The Colorado Contractors Coalition | CCC announce that they will table efforts to pass HB20 1046, Private Retainage Reform stating that most of the 2020 objectives have been achieved and a path forward post the current Colorado legislative session is underway. 

 Tuesday, February 18, 2020, the House Business Affairs Committee heard a motion from Representative Valdez, primary sponsor, to postpone indefinitely the bill. Representative Kraft-Tharp, Chair thanked him for his work and that she spoke to all parties involved who have agreed to work together in the interim for a solution to this very real problem.
 

CCC and their lobby team Valdez Public Affairs are pleased with the response to HB20 1046 with much of the Colorado construction industry in support of the legislation. The work prior to the 2021 Colorado General Assembly will focus on the banking and construction development community. 

Scott Deering, ASAC Legislative Chair and CCC Vice Chair | Absolute Caulking & Waterproofing, Inc., commented “Though we hoped to celebrate the passage of HB20-1046 this year, we know that rarely is a bill passed the first year it is introduced. We accomplished a great deal this session including unprecedented industry support for this effort. Members of the CO legislature and stakeholders have committed to continue to work with us on this very important issue. Our goal remains to allow subcontractors to be able to invest their earned capital into their businesses.” 

CCC is fully engaged in partnership with Valdez Public Affairs as we advocate for the membership of the Coalition on several issues before the 2020 Colorado General Assembly. Rob Willis, CCC Chair | BT Construction stated, “We have a full agenda that will take us through adjournment May 6. We will be working on private retainage reform in the interim and focus on candidates and campaigns leading up to the 2020 General Election November 3.”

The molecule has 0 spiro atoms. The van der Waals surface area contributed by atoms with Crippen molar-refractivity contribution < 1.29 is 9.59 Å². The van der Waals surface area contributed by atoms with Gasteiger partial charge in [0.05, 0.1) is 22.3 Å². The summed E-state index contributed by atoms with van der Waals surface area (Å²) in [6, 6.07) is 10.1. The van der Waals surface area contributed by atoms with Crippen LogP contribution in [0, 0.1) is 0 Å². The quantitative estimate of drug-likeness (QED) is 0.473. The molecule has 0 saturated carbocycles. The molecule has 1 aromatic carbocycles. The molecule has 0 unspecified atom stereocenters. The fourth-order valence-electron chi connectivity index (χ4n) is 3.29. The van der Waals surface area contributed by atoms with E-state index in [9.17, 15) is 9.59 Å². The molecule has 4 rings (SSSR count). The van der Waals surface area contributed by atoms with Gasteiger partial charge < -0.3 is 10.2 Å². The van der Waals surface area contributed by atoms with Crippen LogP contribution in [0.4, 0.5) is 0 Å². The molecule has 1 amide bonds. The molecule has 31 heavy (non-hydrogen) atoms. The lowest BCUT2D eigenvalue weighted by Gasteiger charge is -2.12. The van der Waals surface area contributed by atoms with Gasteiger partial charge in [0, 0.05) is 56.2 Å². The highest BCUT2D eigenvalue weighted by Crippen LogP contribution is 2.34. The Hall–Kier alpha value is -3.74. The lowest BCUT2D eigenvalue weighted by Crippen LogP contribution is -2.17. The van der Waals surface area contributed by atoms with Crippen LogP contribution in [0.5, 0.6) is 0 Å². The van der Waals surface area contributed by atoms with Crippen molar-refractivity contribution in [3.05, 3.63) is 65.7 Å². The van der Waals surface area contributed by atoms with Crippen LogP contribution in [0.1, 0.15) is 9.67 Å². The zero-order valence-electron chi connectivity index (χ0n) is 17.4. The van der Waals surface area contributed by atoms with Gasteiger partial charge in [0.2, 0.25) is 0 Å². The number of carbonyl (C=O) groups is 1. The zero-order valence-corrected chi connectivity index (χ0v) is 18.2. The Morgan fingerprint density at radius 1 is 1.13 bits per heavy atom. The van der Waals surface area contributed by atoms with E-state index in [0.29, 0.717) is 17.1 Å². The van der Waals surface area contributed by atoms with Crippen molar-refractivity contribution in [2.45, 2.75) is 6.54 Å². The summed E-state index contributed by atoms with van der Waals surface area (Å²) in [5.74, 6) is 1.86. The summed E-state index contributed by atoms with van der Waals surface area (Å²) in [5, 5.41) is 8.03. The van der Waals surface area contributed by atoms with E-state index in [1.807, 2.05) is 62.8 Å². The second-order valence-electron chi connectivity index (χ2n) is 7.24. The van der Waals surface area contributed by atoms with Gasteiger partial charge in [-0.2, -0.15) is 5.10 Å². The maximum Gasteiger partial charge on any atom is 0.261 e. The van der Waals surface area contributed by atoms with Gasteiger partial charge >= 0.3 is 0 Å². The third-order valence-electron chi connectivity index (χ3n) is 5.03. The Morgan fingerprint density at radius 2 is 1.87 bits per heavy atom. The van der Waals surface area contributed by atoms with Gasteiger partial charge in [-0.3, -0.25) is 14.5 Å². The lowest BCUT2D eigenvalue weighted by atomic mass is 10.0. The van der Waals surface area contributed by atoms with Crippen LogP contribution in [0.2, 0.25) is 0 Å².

CCC established in 2017 to influence state and local policy makers to support public policy that provides for the improvement and betterment of the subcontractor business community. Members are American Subcontractors Association Colorado, Associated Wall and Ceiling Industries, Colorado Roofing Association, National Utility Contractors Association Colorado and Rocky Mountain Steel Construction Association.


For additional information regarding the 2020 Colorado Legislative Session or construction law in Colorado, you can reach David McLain at (303) 987-9813 or by e-mail at mclain@hhmrlaw.com.


Monday, February 17, 2020

The Attack on Colorado’s Construction Industry Continues at the State Legislature


Here is a rundown of the latest goings on at the Colorado State Capitol:

SB 20-138 - Concerning increased consumer protection for homeowners seeking relief for construction defects.

As previously discussed, if enacted, Senate Bill 20-138 would:

  1. Extend Colorado’s statute of repose for construction defects from 6+2 years to 10+2 years;
  2. Require tolling of the statute of repose until the claimant discovers not only the physical manifestation of a construction defect, but also its cause; and
  3. Permit statutory and equitable tolling of the statute of repose.

The Senate Judiciary Committee passed SB 138 out of committee unamended, on a 3-2 party-line vote, on February 12, 2020, sending the Bill to the Senate Floor, where it is scheduled for Second Reading on February 18, 2020.

It does not yet appear that there is a sponsor for this Bill in the House.  If you haven’t already done so, it is imperative that you contact your State Senator to ask him or her to oppose SB 20-138.  You can find the contact for your Senator here.

SB 20-093 - Concerning protections related to mandatory agreement provisions, and, in connection therewith, enacting the "Consumer and Employee Dispute Resolution Fairness Act."

As previously reported, for certain consumer and employment arbitrations, the Bill:

  • Prohibits the waiver of standards for and challenges for evident partiality prior to a claim being filed and requires any waiver of such provisions after the claim is filed to be in writing;